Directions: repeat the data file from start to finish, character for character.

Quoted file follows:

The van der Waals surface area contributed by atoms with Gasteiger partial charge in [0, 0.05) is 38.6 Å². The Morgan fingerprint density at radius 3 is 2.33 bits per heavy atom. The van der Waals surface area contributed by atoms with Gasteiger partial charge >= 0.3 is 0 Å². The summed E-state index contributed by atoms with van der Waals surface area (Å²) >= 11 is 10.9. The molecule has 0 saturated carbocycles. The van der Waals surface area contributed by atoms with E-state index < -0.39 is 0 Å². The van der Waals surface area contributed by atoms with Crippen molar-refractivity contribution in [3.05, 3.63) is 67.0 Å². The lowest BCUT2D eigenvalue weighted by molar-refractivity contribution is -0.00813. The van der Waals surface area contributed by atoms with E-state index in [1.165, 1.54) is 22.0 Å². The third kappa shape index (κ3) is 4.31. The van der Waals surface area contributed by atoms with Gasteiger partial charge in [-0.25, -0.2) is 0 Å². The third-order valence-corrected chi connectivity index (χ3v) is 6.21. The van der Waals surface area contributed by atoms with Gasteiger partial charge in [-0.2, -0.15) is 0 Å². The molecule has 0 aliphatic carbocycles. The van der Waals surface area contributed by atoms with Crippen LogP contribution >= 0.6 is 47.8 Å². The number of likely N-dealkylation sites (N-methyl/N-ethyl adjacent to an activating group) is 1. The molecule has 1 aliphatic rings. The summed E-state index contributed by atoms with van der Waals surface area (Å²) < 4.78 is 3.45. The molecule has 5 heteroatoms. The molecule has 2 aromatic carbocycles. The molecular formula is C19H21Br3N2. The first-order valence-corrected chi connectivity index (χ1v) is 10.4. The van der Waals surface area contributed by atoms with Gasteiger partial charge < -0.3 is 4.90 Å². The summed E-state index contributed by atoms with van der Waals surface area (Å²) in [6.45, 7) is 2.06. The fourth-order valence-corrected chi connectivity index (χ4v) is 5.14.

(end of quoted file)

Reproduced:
The van der Waals surface area contributed by atoms with Gasteiger partial charge in [0, 0.05) is 38.6 Å². The Morgan fingerprint density at radius 3 is 2.33 bits per heavy atom. The van der Waals surface area contributed by atoms with Gasteiger partial charge >= 0.3 is 0 Å². The summed E-state index contributed by atoms with van der Waals surface area (Å²) >= 11 is 10.9. The molecule has 0 saturated carbocycles. The van der Waals surface area contributed by atoms with E-state index < -0.39 is 0 Å². The van der Waals surface area contributed by atoms with Crippen molar-refractivity contribution in [3.05, 3.63) is 67.0 Å². The lowest BCUT2D eigenvalue weighted by molar-refractivity contribution is -0.00813. The van der Waals surface area contributed by atoms with E-state index in [1.165, 1.54) is 22.0 Å². The third kappa shape index (κ3) is 4.31. The van der Waals surface area contributed by atoms with Gasteiger partial charge in [-0.25, -0.2) is 0 Å². The third-order valence-corrected chi connectivity index (χ3v) is 6.21. The van der Waals surface area contributed by atoms with Gasteiger partial charge in [-0.2, -0.15) is 0 Å². The molecule has 0 aliphatic carbocycles. The van der Waals surface area contributed by atoms with Crippen LogP contribution >= 0.6 is 47.8 Å². The number of likely N-dealkylation sites (N-methyl/N-ethyl adjacent to an activating group) is 1. The molecule has 1 aliphatic rings. The summed E-state index contributed by atoms with van der Waals surface area (Å²) < 4.78 is 3.45. The molecule has 5 heteroatoms. The molecule has 2 aromatic carbocycles. The molecular formula is C19H21Br3N2. The first-order valence-corrected chi connectivity index (χ1v) is 10.4. The van der Waals surface area contributed by atoms with Gasteiger partial charge < -0.3 is 4.90 Å². The summed E-state index contributed by atoms with van der Waals surface area (Å²) in [6.45, 7) is 2.06. The fourth-order valence-corrected chi connectivity index (χ4v) is 5.14.